Although more Canadians than ever before took part in the shopping frenzies, the numbers were still lower than anticipated earlier in the year. Part of the blame is thought to be placed on the fact that savings north of the border simply weren’t as attractive as those found in the States. As an example, many retailers offered up to 80% discounts down south, while most of the sales experienced in Canada were only in the 40-50% range, which proved to be not much better than the normal savings found in a typical sale in many stores.
The general belief is that the shopping events will continue to grow in Canada, but proper marketing is needed amongst retailers, and a 'one size fits all' approach will not necessarily work for Canadians.
|La Maison Simons, West Edmonton Mall. Photo: Darrell Bateman (darrellinyvr on Flickr, Image Source)|
La Maison Simons has had another busy year of strategic planning. After opening their first location outside of Quebec in 2012 - a 118,000 square foot store in the West Edmonton Mall - plans have been unveiled that will see the chain expand further into other major Canadian cities including West Vancouver 's Park Royal Shopping Centre, Ottawa (at Rideau Centre and Les Promenades Gatineau) and at Mississauga's Square One Shopping Centre.
La Maison Simons CEO Peter Simons has also identified Winnipeg and Calgary as cities that are ‘on the radar’ of the company, which could see as many as two locations open up in Calgary. He went on to say in an interview with Retail Insider in September, that there is no preference as it relates to urban vs. suburban development, and that all future growth must be “gradual and intelligent” so that the company, which has existed for more than 175 years, can continue to exist for future generations. La Maison Simons currently operates 10 stores in Canada, all in the neighbourhood of 80-100,000 square feet. The highest-selling locations remain inside their home province of Quebec, at Place Ste Foy and Downtown Montreal, though this may change in 2014 as its West Edmonton Mall store continues to see significant sales growth.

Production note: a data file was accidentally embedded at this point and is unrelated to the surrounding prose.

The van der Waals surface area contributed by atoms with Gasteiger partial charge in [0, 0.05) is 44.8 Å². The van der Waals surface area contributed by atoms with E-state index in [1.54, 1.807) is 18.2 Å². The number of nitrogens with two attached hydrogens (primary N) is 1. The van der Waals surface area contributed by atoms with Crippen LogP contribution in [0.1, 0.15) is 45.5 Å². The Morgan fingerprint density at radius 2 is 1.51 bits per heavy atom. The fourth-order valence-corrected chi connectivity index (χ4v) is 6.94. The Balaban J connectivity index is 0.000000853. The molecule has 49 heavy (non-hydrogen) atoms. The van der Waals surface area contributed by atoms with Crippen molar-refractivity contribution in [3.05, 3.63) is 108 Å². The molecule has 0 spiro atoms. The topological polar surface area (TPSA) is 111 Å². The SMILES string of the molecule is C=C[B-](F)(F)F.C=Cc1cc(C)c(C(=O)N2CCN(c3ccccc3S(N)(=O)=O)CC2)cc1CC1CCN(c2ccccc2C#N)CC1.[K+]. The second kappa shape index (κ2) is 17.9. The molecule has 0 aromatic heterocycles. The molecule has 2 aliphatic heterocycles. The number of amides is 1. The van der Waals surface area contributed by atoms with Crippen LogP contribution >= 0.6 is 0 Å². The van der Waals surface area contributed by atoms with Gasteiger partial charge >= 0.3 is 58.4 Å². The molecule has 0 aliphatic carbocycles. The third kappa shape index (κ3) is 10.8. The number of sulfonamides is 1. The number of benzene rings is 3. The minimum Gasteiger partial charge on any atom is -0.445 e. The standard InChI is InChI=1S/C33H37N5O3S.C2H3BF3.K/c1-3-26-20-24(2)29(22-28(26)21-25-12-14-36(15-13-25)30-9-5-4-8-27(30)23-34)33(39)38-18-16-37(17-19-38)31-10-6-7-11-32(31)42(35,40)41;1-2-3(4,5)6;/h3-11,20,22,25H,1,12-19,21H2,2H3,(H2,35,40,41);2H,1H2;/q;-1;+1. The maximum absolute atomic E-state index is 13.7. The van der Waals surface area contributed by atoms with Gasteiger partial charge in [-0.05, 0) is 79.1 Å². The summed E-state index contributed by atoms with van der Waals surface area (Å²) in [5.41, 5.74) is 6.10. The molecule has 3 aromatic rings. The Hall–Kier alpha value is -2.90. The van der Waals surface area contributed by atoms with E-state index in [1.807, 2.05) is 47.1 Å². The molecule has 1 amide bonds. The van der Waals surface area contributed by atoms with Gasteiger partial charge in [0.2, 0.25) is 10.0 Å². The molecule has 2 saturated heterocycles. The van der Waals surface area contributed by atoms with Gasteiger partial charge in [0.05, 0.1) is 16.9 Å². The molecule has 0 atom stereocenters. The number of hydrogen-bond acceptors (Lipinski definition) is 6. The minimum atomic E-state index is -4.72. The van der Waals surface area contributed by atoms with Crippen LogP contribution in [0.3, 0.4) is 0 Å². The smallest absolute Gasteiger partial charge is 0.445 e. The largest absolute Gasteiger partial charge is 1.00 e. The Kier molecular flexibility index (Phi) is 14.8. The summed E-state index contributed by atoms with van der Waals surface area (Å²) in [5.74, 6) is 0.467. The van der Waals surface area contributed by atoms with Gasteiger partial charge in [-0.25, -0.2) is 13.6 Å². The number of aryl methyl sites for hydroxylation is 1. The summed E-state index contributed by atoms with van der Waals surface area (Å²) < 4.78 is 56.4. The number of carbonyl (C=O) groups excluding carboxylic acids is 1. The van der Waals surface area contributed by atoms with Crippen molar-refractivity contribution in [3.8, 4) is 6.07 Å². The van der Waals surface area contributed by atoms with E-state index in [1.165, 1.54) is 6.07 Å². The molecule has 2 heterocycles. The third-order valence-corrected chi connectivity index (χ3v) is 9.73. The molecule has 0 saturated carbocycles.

Feel free to submit your top choices to our comments section below. You may also post to our Facebook Page and comment to our Twitter Feed.
We found this Sears commercial both amusing and a bit sad for the fact that it states "Sears always has parking." Despite the subsequent shopping spree, the reality is that Sears stores are struggling and more Canadian store closures are likely.
This Bloomberg news article indicates that Sears Canada may choose to close even more store locations. Sources tell us that Sears Canada is likely to announce substantial store closings and layoffs in the New Year, including more suburban store locations than may be initially expected. Sources also indicate that Sears Canada could be sold to a large Canadian retailer in 2014, and we'll update you more when we are better able to confirm this.
(Thank you 'Skeezix' of Urban Toronto for posting this article)
[Sears Canada website]
Sears Canada will likely continue selling off its store leases including those held as joint ventures, according to sources. It just sold off 8 more store leases for a total of about $315 million in the province of Quebec, though these particular Sears stores will be staying open for now. Each of these leases is a 50% joint venture interest that Sears Canada holds with The Westcliff Group of Companies. The purchaser of these leases is Montez Income Properties Corporation.
More interestingly, Sears Canada is seeking to liquidate real estate assets before its possible bankruptcy, according to another source. Page 73 of Sears Canada's 2012 Annual Report provides a list of joint venture leases (see below). Of the 10 joint venture leases that Sears Canada had with Westcliff Group, only 8 have been sold, meaning that Sears could possibly sell two more. The company also has three joint venture leases with landlord Ivanhoe Cambridge, namely for Sears stores at Winnipeg's Kildonan Place, Les Rivières Shopping Centre and Les Galeries de Hull. These three joint ventures are only 15-20% interests that our source thinks could be sold next.